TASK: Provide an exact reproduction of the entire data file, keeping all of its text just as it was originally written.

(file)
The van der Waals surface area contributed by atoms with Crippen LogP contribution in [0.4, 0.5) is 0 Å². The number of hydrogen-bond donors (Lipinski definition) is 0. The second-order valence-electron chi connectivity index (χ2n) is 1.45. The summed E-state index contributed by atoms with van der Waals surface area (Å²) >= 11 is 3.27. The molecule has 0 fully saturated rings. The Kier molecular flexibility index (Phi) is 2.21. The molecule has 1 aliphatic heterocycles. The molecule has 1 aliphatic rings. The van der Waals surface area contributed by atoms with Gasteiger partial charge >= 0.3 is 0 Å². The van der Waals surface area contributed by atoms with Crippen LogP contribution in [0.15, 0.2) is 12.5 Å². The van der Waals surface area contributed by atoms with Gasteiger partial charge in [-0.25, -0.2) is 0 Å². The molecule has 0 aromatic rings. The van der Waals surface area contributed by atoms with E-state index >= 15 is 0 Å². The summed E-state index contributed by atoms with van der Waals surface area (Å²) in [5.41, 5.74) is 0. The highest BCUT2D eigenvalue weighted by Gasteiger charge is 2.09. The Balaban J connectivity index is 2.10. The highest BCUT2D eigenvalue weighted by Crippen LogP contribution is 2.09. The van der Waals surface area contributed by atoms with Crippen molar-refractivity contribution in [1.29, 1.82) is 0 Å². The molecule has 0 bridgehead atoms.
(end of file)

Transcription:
The van der Waals surface area contributed by atoms with Crippen LogP contribution in [0.4, 0.5) is 0 Å². The number of hydrogen-bond donors (Lipinski definition) is 0. The second-order valence-electron chi connectivity index (χ2n) is 1.45. The summed E-state index contributed by atoms with van der Waals surface area (Å²) >= 11 is 3.27. The molecule has 0 fully saturated rings. The Kier molecular flexibility index (Phi) is 2.21. The molecule has 1 aliphatic heterocycles. The molecule has 1 aliphatic rings. The van der Waals surface area contributed by atoms with Gasteiger partial charge >= 0.3 is 0 Å². The van der Waals surface area contributed by atoms with Crippen LogP contribution in [0.15, 0.2) is 12.5 Å². The van der Waals surface area contributed by atoms with Gasteiger partial charge in [-0.25, -0.2) is 0 Å². The molecule has 0 aromatic rings. The van der Waals surface area contributed by atoms with E-state index >= 15 is 0 Å². The summed E-state index contributed by atoms with van der Waals surface area (Å²) in [5.41, 5.74) is 0. The highest BCUT2D eigenvalue weighted by Gasteiger charge is 2.09. The Balaban J connectivity index is 2.10. The highest BCUT2D eigenvalue weighted by Crippen LogP contribution is 2.09. The van der Waals surface area contributed by atoms with Crippen molar-refractivity contribution in [1.29, 1.82) is 0 Å². The molecule has 0 bridgehead atoms.